to which boron oxide (B2O3) had been added to achieve a pourable glass and minimize radionuclide volatilization. The most promising vitreous systems for future development were determined to be borosilicate based, e.g., CaO-Al2O3-B2O3-SiO2 and Na2O-CaO-Al2O3-B2O3-SiO2.

In 1970, the singular requirement for a waste form from the Office of Nuclear Waste Isolation1 (ONWI) was that it be a stable solid (DOE, 1981; Walton et al., 1983). By the mid-1970s, innovative proposals for producing stable solid waste forms were being offered—for example, supercalcine ceramics by Rustum Roy and colleagues at Pennsylvania State University (McCarthy, 1977; Roy, 1975, 1977, 1979); alumina-based tailored ceramics by Rockwell International Science Center (Jantzen et al., 1982b; Morgan et al., 1981); and titania-based SYNthetic ROCk (SYNROC) by Ted Ringwood and colleagues at the Australian National University and the Australian Nuclear Science and Technology Organisation (Reeve et al., 1984; Ringwood, 1978, 1985; Ringwood et al., 1978). The first systematic compilations of potential crystalline waste form phases were also made at this time (Haaker and Ewing, 1981).

There were extensive research and development (R&D) programs on nuclear waste forms during the late 1970s and early 1980s, resulting in the examination of a wide variety of single-phase and polyphase ceramics. By this time “low leachability” had become the main criterion for waste form comparisons (DOE, 1981; Walton et al., 1983), and such comparisons between crystalline ceramics and glass generated considerable controversy (Kerr, 1979a,b).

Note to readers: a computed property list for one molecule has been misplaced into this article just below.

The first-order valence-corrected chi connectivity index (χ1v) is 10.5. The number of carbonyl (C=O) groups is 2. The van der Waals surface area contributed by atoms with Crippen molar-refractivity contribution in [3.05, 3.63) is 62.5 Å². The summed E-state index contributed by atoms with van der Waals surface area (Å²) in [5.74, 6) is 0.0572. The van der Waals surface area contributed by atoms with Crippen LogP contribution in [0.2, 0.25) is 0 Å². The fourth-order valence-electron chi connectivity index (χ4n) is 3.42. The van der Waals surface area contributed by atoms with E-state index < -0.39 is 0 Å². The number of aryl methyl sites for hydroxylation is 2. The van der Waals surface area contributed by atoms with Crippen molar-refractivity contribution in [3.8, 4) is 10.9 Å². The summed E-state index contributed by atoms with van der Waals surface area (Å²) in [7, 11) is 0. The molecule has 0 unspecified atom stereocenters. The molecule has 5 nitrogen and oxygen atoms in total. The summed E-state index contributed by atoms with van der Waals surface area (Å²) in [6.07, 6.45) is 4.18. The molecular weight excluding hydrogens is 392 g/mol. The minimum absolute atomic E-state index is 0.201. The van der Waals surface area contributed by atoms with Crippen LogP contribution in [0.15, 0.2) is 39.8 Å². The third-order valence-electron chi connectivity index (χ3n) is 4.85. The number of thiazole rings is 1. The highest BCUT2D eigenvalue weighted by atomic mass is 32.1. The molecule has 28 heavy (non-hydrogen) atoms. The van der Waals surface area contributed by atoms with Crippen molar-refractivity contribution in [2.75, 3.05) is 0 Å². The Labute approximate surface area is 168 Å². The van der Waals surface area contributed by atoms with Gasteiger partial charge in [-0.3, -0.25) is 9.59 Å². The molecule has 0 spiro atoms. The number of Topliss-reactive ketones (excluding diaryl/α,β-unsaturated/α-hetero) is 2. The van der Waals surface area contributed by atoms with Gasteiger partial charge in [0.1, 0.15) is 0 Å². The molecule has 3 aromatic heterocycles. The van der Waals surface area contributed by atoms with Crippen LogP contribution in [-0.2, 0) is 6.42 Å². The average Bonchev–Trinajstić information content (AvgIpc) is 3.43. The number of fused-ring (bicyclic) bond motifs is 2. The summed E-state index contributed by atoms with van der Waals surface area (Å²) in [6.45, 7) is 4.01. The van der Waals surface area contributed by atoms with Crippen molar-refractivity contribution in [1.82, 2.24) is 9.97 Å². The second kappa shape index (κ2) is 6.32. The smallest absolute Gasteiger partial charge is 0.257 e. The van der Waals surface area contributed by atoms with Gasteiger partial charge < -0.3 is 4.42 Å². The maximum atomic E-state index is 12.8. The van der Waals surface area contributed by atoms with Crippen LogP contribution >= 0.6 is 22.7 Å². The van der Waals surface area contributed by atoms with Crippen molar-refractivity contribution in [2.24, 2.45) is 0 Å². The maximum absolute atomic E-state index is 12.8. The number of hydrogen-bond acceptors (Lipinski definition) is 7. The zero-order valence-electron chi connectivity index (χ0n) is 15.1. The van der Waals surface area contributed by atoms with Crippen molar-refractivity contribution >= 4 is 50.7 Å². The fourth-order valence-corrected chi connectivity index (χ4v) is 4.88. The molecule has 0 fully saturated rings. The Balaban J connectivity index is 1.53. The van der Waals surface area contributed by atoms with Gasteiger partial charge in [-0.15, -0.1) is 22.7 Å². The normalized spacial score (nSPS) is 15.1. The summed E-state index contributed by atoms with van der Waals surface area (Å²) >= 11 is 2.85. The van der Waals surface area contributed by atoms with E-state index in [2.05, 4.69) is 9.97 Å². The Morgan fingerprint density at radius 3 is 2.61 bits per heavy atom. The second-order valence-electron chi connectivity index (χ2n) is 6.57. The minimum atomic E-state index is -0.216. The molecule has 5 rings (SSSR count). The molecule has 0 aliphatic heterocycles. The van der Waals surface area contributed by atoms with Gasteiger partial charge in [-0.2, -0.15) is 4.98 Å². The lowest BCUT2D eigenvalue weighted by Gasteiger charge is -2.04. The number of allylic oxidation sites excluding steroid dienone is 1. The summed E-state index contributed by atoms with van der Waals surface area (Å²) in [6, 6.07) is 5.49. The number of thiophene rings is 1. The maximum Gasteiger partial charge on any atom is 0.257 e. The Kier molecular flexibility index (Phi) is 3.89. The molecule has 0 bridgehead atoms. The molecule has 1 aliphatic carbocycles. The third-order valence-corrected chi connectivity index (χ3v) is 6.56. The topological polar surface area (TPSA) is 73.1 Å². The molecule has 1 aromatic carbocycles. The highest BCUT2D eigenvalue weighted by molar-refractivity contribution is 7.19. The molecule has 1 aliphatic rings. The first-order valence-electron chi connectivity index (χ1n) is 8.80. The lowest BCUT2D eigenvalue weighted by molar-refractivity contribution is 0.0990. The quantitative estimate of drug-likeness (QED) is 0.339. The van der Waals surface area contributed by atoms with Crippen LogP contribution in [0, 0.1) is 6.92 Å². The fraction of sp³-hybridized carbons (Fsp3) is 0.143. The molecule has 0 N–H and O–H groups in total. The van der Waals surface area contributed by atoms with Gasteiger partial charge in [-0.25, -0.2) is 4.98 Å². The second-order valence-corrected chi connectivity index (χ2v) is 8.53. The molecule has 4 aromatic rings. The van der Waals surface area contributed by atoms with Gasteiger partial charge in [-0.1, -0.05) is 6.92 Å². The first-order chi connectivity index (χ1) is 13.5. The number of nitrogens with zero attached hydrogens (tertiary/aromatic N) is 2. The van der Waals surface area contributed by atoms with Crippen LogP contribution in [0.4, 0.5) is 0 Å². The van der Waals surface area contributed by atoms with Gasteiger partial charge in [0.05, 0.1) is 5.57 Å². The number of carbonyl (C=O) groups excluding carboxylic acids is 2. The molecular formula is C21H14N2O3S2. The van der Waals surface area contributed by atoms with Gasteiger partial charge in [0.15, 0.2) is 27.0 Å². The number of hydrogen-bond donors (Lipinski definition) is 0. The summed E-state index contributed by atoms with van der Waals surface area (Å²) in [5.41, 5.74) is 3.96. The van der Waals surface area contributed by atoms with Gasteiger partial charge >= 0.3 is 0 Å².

Beginning in 1978, there was intense study of alternative waste forms that culminated in a review (Garmon, 1981) that recommended borosilicate glass for immobilizing high-level radioactive waste (HLW) at the Savannah River Site (SRS) in South Carolina and West Valley in New York and also identified SYNROC/tailored ceramics as promising alternatives (Hench et al., 1981). Glass was considered to be a more proven technology, and there were questions about the maturity of production technologies for ceramic waste forms. Nevertheless, Hench et al. (1981) made a strong recommendation for continued research and development for ceramic waste forms, including SYNROC and titanate- and alumina-based ceramics. These alternative waste forms were later determined to be difficult to process, more costly to implement, and not as flexible for accommodating variations in waste composition as borosilicate glass (De et al., 1976; Dunson et al., 1982; Lutze et al., 1979; McCarthy, 1973; McCarthy and Davidson, 1975; Morgan et al., 1981; Ringwood et al., 1981; Schoebel, 1975), even though

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1 The Office of Nuclear Waste Isolation was located at the Battelle Memorial Institute. It conducted research and published technical reports on technical aspects of nuclear waste isolation.



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